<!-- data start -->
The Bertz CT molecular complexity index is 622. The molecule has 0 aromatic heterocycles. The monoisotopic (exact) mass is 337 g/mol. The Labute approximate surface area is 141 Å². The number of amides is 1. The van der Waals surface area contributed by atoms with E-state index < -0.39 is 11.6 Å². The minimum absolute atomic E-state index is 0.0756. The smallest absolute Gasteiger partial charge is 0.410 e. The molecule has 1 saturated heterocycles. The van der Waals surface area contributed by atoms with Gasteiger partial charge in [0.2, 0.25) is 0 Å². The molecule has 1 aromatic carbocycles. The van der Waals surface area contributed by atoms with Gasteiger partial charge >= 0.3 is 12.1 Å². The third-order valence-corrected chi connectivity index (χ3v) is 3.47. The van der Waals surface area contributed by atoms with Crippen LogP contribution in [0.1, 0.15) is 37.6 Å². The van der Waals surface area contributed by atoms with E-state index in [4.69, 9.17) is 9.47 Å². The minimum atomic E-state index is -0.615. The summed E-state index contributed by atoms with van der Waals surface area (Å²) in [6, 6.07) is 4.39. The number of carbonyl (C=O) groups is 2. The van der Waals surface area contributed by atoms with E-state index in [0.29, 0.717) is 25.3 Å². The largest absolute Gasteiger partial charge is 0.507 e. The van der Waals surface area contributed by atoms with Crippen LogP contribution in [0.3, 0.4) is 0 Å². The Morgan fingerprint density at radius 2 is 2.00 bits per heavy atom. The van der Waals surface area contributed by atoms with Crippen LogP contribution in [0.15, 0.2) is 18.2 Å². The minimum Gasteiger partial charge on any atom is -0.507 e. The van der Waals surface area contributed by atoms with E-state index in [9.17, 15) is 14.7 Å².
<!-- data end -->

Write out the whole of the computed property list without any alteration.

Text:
The Bertz CT molecular complexity index is 622. The molecule has 0 aromatic heterocycles. The monoisotopic (exact) mass is 337 g/mol. The Labute approximate surface area is 141 Å². The number of amides is 1. The van der Waals surface area contributed by atoms with E-state index < -0.39 is 11.6 Å². The minimum absolute atomic E-state index is 0.0756. The smallest absolute Gasteiger partial charge is 0.410 e. The molecule has 1 saturated heterocycles. The van der Waals surface area contributed by atoms with Gasteiger partial charge in [0.2, 0.25) is 0 Å². The molecule has 1 aromatic carbocycles. The van der Waals surface area contributed by atoms with Gasteiger partial charge >= 0.3 is 12.1 Å². The third-order valence-corrected chi connectivity index (χ3v) is 3.47. The van der Waals surface area contributed by atoms with Crippen LogP contribution in [0.1, 0.15) is 37.6 Å². The van der Waals surface area contributed by atoms with E-state index in [4.69, 9.17) is 9.47 Å². The minimum atomic E-state index is -0.615. The summed E-state index contributed by atoms with van der Waals surface area (Å²) in [6, 6.07) is 4.39. The number of carbonyl (C=O) groups is 2. The van der Waals surface area contributed by atoms with E-state index in [0.29, 0.717) is 25.3 Å². The largest absolute Gasteiger partial charge is 0.507 e. The van der Waals surface area contributed by atoms with Crippen LogP contribution in [0.3, 0.4) is 0 Å². The Morgan fingerprint density at radius 2 is 2.00 bits per heavy atom. The van der Waals surface area contributed by atoms with Crippen LogP contribution in [0.15, 0.2) is 18.2 Å². The minimum Gasteiger partial charge on any atom is -0.507 e. The van der Waals surface area contributed by atoms with E-state index in [9.17, 15) is 14.7 Å².